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Exploring the orbits of Jupiter-striking objects (Read 1809 times)
Tony
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Exploring the orbits of Jupiter-striking objects
06/06/10 at 13:05:48
 
Jupiter has been struck twice in the last year.  I created a simulation to explore the orbits of objects that strike Jupiter.  I created 20 objects orbiting Jupiter in unstable orbits.  They were given initial conditions of sma=22 to 24 million km, inclination = 180 +- 100%.  The simulation shows the objects escaping Jupiter orbit through the L1 and L2 points.  Objects escaping through L2 enter solar orbits with aphelions near the orbit of Saturn.  Those escaping through L1 enter Hilda-like orbits in the main asteroid belt.  The difference between them and true Hildas are that Hildas are in a 3:2 resonance with Jupiter.  After escaping, each asteroid remains in an orbit that permits future capture through L1 and L2.  Some asteroids enter through L1 and escape through L2, and vice-versa.  Sometimes a captured asteroid strikes Jupiter before it has a chance to re-escape.
 
http://orbitsimulator.com/gravity/simulations/JupiterEscapees.gsim
 
This simulation is set in a rotating frame with a period of Jupiter's orbital period.  This highlights the L1 and L2 points of the Jupiter-Sun system.    Some things I'd like to investigate is what is the ratio between time spent in solar orbit vs. time spent in Jupiter orbit, and what it the probability that a captured object will strike Jupiter rather than re-escape.  It seems that given enough time, every asteriod in the simulation should ultimately collide with Jupiter.  But the real-life population is not depleted, so what is refreshing it?  Do escaped objects ever have their orbits evolve in such a way to prohibit future captures?  If so, do they ever evolve back into capturable objects?  If so, this might reveal the source of asteroids refreshing this population.
 
Feel free to play with the simulation to try to answer some of these questions.
 

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frankuitaalst
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Re: Exploring the orbits of Jupiter-striking objec
Reply #1 - 06/07/10 at 12:45:20
 
Nice simulation Tony . I sure want to participate in your research . Can you define some initial conditions , so that I can run a simulation too ?  
Maybe the inclination is somewhat large . Maybe also the timestep of 1024 is large in order to get a distinction between capture and collision ?
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Tony
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Re: Exploring the orbits of Jupiter-striking objec
Reply #2 - 06/10/10 at 13:53:28
 
Thanks, Frank.  The initial inclinations are with respect to Jupiter.  After they leave Jupiter, they have solar inclinations similar to Jupiter's solar inclination.  The other starting conditions are listed in my OP.  SMA of 22 to 24 million km around Jupiter puts them in unstable orbits.  Time step of 1024 probably is too fast for most collisions.  Just look at this as a starting guideline for investigating these types of objects.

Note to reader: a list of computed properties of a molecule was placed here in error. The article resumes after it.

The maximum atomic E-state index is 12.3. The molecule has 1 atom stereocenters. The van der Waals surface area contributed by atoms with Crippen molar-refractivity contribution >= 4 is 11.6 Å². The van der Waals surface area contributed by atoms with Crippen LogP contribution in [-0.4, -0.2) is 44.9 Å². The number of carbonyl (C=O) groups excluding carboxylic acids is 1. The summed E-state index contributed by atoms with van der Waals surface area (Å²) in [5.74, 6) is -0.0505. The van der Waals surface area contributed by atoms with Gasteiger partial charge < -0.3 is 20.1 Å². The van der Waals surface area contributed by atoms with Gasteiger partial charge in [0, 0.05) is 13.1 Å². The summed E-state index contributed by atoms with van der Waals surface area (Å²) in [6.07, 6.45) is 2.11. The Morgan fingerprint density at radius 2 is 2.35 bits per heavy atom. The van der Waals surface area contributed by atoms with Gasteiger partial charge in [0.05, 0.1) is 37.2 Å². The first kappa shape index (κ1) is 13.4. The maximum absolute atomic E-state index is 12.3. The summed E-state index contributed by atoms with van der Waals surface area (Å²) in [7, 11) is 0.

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frankuitaalst
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Re: Exploring the orbits of Jupiter-striking objec
Reply #3 - 06/10/10 at 22:55:52
 
ok , understood , I did not understand the initial orbital setup were relative to Jupiter , now it's clear .  
I have one sim running , amazing how the bodies escape . I have one question : I'm willing to use my viewer in order to analyse the escape and eventual capture again.  
However if I output the Sma....and other params the values are relative to Jupiter .  
Is there some way to have the parameters relative to the sun ?
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Re: Exploring the orbits of Jupiter-striking objec
Reply #4 - 08/23/10 at 07:15:44
 
Another new collision on Jupiter !!
 

 
"Amateur astronomer Masayuki Tachikawa of Kumamoto city, Japan, video-recorded an apparent impact on Jupiter. The movie of the fireball:
 
http://libra-co.com/Jupiter2010Aug20182212UT.wmv
 
This is the third time in only 13 months that amateur astronomers have detected signs of impact on Jupiter. The earlier events occured on July 19, 2009, and June 3, 2010. Jupiter is getting hit more often than conventional wisdom would suggest, leading many researchers to call for a global network of telescopes to monitor Jupiter 24/7 and measure the impact rate.
 
"Like the event of June 3rd, this fireball did not produce any visible debris," notes John Rogers, director of the British Astronomical Association's Jupiter section. "Here are some hi-resolution images taken 1-2 rotations before and 1-2 rotations after the event. As the observers commented, there was no visible mark (not in RGB, nor UV, nor methane), post-impact. Dark brown spots on the North Equatorial Belt were already there before the fireball."

 
source: http://spaceweather.com/
 
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The diversity of the phenomena of nature is so great,and the treasures hidden in the heavens so rich,precisely in order that the human mind shall never be lacking in fresh nourishment.
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